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How the Physics of Baseball Works


How to Swing a Bat (From a Physics Perspective)
Ken Griffey Jr. bats against the Los Angeles Angels as a Seattle Mariner on May 29, 2009. The Kid's swing was much admired during his time in the majors, from 1989-2010.
Ken Griffey Jr. bats against the Los Angeles Angels as a Seattle Mariner on May 29, 2009. The Kid's swing was much admired during his time in the majors, from 1989-2010.
Lisa Blumenfeld/Getty Images

The swing itself breaks down into two phases. At the beginning of the first phase, the batter stands with his feet spread to shoulder width, with the bat held nearly upright over the back shoulder (right shoulder for a right-handed hitter). As the ball approaches, the batter shifts his weight to his back foot and then pushes off, stepping forward with his opposite foot. This moves the batter forward, although the bat remains in its original position.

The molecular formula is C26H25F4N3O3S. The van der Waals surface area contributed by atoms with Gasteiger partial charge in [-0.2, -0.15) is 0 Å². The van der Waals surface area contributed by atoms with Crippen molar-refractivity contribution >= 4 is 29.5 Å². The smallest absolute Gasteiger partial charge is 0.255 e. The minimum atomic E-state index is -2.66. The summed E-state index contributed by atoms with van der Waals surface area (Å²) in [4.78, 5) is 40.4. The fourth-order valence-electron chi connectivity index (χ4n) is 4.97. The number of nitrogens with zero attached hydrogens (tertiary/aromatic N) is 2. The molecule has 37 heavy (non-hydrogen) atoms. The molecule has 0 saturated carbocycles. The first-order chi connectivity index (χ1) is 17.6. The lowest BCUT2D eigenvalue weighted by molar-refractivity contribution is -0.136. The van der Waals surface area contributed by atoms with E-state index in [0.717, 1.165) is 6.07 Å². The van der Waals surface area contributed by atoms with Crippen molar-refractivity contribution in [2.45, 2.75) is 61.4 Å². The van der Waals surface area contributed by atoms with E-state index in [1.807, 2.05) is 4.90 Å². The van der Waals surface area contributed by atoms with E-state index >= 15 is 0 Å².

The second phase of the swing begins after the batter gets his front foot firmly planted. This foot then serves as a pivot point around which to rotate the body. Energy from the first step moves up through the legs and joins rotational energy created by muscles in the hips and torso, which pull the upper body around.

At first, the batter keeps his elbows bent, and the bat gains relatively little speed as it stays close to the body, moving in a small-radius arc. Over a few milliseconds, his arms straighten, and the bat levels out until it lies in a horizontal plane. Both the bat speed, and the radius of the arc it traces, increase dramatically through this part of the swing. When the bat finally makes contact with the ball, with both arms pulling at right angles to the motion of the handle, the barrel is moving between 70 and 80 mph (113 and 129 kph) and can generate 6,711 watts of power (9 horsepower) [source: Adair].